Recently you may have been seen more about lyme disease in the news than usual. As it's an illness that might be associated more with other countries aside than our own, this could come as a surprise. But with a growing awareness of what lyme disease is and an increasing number of cases cropping up it begs the question: can you get lyme disease in the UK? Here's everything you need to know about the disease, from how you can actually get it to what is best to do if you become infected.
What is lyme disease?
Lyme disease is a bacterial infection, which can cause a circular rash like symptom on the body. As per the NHS website, it can lead to minor symptoms including headaches, muscle and joint pain and tiredness, as well as more serious side effects such as heart problems and problems with memory and/or concentration.
How do you get Lyme disease?
According to the Independent, Lyme disease occurs when a person is bitten by a tick that has is infected and carries the bacterium Borrelia burgdorferi. These ticks usually would have already bitten an infected animal such as a deer, mouse or hedgehog.
Can you get Lyme disease in the UK?
The short answer is that yes, you can get Lyme disease in the UK. In fact, cases of Lyme disease are increasingly on the rise, hence why you may have heard more about it in the media as of late. In Public Health England's 2019 quarterly report, 189 cases of laboratory-confirmed Lyme disease were reported during the first quarter of 2019, compared with 135 cases reported in the first quarter of 2018.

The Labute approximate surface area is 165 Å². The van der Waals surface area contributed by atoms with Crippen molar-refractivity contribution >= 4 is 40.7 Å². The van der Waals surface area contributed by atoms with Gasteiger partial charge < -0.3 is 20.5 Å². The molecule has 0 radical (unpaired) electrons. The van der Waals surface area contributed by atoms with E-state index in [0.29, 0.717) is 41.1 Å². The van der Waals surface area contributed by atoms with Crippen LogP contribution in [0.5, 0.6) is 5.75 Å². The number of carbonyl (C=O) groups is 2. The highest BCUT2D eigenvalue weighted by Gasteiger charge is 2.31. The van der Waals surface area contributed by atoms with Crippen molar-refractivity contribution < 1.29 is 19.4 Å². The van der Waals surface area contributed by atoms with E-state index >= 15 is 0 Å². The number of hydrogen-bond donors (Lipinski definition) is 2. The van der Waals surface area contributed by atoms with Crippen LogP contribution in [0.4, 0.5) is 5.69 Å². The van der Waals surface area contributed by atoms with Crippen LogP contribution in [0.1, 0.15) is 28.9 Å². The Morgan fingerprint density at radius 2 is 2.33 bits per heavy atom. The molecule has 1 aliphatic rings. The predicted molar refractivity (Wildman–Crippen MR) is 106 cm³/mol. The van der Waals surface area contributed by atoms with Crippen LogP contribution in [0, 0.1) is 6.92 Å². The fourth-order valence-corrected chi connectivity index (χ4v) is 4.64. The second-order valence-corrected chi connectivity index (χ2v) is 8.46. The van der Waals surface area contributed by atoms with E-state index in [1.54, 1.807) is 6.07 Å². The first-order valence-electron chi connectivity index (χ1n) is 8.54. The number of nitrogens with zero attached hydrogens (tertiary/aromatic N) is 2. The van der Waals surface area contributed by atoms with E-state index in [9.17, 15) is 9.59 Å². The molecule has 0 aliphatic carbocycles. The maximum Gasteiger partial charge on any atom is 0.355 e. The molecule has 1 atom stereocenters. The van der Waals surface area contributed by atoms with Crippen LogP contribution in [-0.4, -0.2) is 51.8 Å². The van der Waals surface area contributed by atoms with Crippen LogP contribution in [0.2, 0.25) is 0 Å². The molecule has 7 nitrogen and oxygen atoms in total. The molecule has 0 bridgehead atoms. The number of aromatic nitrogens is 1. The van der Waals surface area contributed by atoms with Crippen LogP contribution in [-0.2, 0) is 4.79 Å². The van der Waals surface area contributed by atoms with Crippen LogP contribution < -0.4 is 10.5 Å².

However, it is largely dependant on the area you live in. Lyme Disease Action explains that Lyme disease is more common in rural areas where there is grassy, wooded areas, rather than urban locations. The NHS lists Southern England and the Scottish Highlands as the two most high-risk areas. In fact, cases of Lyme disease recently reached their highest ever recorded in Scotland.
How can you prevent Lyme disease?
As per the Lyme Disease Association, there is no medical step which can be taken to prevent Lyme disease such as a vaccine. But the association explains you can take certain precautions in order to lessen your chances. These steps heavily rely on being sensible and vigilant, and doing things such as wearing long trousers and long sleeved clothing when entering wooded, grassy areas regularly, and checking the skin for ticks afterwards.
How do you treat Lyme disease?
If you find that you have a tick, there are safe ways to remove it yourself, as explained over on the NHS' website. However, if you feel yourself coming down with flu-like symptoms afterwards, or see a rash in a circular shape (almost like a 'bulls eye') around a bite, it may be time to visit your GP. If you are diagnosed with Lyme disease, you will be treated with a strong dose antibiotics, which can be followed up if the case is serious. But as the Lyme disease association notes, it mustn't be left untreated, however, as it can lead to serious consequences.